How to Build Rabbit Cages
How to build rabbit cages? Building rabbit cages isn't too difficult, but it does take practice. Whether you're building one cage or fifty, the steps are the same. First, determine how many cages you need to make and how large each cage needs to be. Buck cages can be smaller than cages where you will house does with litters or grow out cages for older youngsters.
Once you've determined your needs, order your wire. You need 14 gauge woven wire mesh. The bottom needs to be 1 inch by ½ inch weave. This makes a more solid floor for your rabbits' feet. If you're going to raise bunnies, you can avoid the cost of baby saver wire and just fold up some of the floor to make the bottom portion of the walls safe for the young bunnies. Walls and ceiling can be the less expensive 1 inch by 2 inch woven mesh.
When you are planning the layout of each cage, consider what the best layout will be for the front of the cage. This is where you'll have your door, feeder and watering bottle or system. You may also have a hayrack or a place for an ID card for each rabbit. Try some different diagrams before you actually start cutting parts out of your wire.
Gather your tools. You'll need hog rings, a hog ring pliers, door latches, feeders and anything else you deem important for your rabbit's cage. Cut out the pieces you need from your wire. Lay out the floor wire and bend up the sides if the cage will be holding babies. If not, you can skip that step.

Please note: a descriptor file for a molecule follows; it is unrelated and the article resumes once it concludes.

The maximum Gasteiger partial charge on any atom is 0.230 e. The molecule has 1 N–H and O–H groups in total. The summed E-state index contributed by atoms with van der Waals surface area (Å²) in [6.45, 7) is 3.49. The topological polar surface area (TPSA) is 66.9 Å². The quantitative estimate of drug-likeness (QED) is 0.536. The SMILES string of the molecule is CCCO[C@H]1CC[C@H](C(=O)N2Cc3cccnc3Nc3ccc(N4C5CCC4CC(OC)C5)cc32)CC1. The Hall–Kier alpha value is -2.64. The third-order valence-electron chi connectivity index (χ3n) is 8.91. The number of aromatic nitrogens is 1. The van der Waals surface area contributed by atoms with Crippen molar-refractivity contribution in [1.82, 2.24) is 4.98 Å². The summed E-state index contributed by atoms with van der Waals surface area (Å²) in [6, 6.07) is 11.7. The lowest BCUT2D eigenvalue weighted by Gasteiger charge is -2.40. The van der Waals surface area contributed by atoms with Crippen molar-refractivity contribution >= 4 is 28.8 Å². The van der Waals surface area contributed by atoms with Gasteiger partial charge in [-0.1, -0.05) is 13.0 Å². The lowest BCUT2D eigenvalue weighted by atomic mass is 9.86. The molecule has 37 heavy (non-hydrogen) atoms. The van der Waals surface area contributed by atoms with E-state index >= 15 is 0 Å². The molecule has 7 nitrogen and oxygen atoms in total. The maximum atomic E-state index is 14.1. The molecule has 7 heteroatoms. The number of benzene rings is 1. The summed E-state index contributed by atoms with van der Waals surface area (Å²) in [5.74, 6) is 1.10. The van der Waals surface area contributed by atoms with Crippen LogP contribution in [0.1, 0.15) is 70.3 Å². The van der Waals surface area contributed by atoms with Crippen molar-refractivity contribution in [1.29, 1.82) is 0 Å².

The floor wire should have the ½ inch side facing up, into the cage. This makes the floor easier on your rabbit's paws. Lay out the corresponding walls and start connecting them to the floor with hog rings. Don't be stingy with the rings; it is better to use more than less.
To use your hog ring pliers, lay an unused ring inside the mouth of the pliers. The pliers are shaped to hold them securely. Slip the ring around the two pieces of wire you are connecting and squeeze. The pliers close the ring into a tight connection. If you put one in the wrong place, just cut it off with your wire cutters. Connect the walls together at the corners with more hog rings. Attach the ceiling to the top all the way around with more hog rings.
Now it is time to cut your door. Do this carefully; once you cut, you can't go back. Make the door large enough to be able to reach all corners of the cage easily. The door that attaches should be cut slightly larger than the hole you just cut. You can make the edges of the hole safer by putting on plastic edging that covers the sharp places where the wire was cut.
Use hog rings as hinges to connect the door to the cage and use them to connect the door latch in place so it hooks securely to the front wall of the cage.
Cut a space for the feeder to fit in place if you use a J feeder that can be filled from the outside.
Many of the online plans give instructions telling how to build rabbit cages.
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